More Info The Better
Yet, McKenna says he’s not sure if mortgage lenders are aware of this issue. Unless the lender has history with the borrower, it would have no way of knowing their credit score is illegitimate once it’s been successfully added to the system.
The more information the lender has about the borrower, the better it’ll be able to determine whether identity theft claims are truthful or not. But since so many homeowners refinanced in the past two years, possibly with a new lender, borrower information would be harder to track. Borrowers with fake credit scores might try to do a cash-out refinance, but this fraud mainly occurs among borrowers looking to purchase a home.
The investigators in charge of validating these claims for identity theft found that 98% were not legitimate, according to data collected by Point Predictive.
“Basically, the consumer or the credit repair company on behalf of the consumer was disputing claims that were illegitimate,” said McKenna. “This created a big opportunity for credit repair companies to make a lot of money for borrowers who can’t get into homes or buy cars. So, they started to advertise that they could help consumers get homes and cars and fix their credit in about 30 days. And they made a ton of money doing so.”
Non-credit savvy consumers end up falling for these advertisements because they are desperate to improve their credit score in order to get a loan on a car or home. Recently, the FTC filed a lawsuit against a Houston-based company Turbo Solutions, formerly known as Alex Miller
Financial Services Inc., which has done business as Alex Miller Credit Repair. The owner, officer, director, and manager of Turbo Solutions, Alex Miller, who would go directly on the FTC website and fill out forms on behalf of the consumer.
The lawsuit states that, “Defendants falsely claim that, for a fee ranging from several hundred dollars to more than $1,500, they can improve consumers’ credit scores. Defendants attempt to improve the credit scores of their customers by filing false identity theft reports on the FTC’s identitytheft.gov website and by other means, all of which are either ineffective or unlawful.”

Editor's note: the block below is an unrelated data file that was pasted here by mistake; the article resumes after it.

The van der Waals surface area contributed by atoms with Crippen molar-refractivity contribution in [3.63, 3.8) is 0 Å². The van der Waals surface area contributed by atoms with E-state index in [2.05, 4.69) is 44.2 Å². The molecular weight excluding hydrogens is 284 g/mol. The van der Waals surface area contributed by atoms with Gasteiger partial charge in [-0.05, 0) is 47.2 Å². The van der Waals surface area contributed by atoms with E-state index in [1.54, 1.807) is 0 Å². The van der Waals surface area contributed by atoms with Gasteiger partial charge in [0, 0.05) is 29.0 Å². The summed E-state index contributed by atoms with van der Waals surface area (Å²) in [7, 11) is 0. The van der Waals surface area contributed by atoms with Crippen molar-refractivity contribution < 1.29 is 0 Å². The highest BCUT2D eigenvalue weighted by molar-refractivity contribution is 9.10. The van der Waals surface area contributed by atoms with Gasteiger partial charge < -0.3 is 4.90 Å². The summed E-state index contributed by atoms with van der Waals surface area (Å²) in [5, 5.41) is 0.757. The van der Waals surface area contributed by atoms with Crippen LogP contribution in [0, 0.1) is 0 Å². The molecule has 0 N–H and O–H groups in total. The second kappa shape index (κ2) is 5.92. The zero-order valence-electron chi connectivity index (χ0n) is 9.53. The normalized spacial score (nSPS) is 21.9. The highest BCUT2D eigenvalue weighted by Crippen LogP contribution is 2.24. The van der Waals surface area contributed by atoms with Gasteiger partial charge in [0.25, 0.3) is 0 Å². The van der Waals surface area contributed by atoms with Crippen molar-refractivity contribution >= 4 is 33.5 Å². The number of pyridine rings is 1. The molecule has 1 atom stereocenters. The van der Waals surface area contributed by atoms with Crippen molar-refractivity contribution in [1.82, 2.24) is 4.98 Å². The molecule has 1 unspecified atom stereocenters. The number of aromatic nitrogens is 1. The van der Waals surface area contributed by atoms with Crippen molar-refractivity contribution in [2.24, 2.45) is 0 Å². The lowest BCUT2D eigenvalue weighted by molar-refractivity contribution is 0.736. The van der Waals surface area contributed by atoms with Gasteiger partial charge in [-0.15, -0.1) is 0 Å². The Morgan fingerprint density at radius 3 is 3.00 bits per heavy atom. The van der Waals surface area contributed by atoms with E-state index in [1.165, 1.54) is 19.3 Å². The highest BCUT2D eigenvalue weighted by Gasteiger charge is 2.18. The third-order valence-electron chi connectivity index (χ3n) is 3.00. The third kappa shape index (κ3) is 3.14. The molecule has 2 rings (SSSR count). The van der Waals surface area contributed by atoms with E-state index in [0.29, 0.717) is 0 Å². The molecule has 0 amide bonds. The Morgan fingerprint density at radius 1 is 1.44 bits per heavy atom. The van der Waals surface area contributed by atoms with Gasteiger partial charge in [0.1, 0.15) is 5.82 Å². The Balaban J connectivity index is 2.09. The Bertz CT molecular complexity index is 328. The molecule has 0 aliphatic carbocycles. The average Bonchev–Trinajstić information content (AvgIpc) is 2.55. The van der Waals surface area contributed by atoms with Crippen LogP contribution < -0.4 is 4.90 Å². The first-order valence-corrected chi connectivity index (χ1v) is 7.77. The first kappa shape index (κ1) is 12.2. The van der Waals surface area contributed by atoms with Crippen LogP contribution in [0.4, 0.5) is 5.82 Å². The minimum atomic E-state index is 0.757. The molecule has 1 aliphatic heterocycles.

Although Alex Miller’s company website seems to be taken down, his Instagram account is still advertising to consumers. Most of the posts show Miller standing in front of expensive cars, sporting gold watches, with a caption claiming that consumers could afford the same lavish lifestyle by allowing him to improve their credit score.
Even with a lawsuit pending, Miller continues to advertise on social media. “They taking [sic] my baby away,” he stated, referring to the FTC, and “I ain’t did nothing but try to help people.”
It does not take a sophisticated scammer to commit credit-washing fraud. According to McKenna, borrowers or credit repair companies don’t have to do much to dispute a claim; all of the onus is on the lenders to prove whether it’s legitimate or not.
“Miller, for instance, would advertise ‘Your score will increase according to the positive accounts you have after I delete all the negatives.’ So, he’s removing all the negative stuff while adding authorized tradelines to the consumers ’bureau,” McKenna explained. “So for a fee of $250 they’ll boost your credit with other tradelines.”
Credit tradelines are accounts that appear on your credit reports, such as credit cards, auto loans, and a mortgage. These tradelines provide much of the data used to create a consumer’s credit score. A tradeline is an entry on a credit report, so every time a consumer opens an account with a creditor that reports to the credit bureau, the credit bureau opens a tradeline on the consumer’s credit report.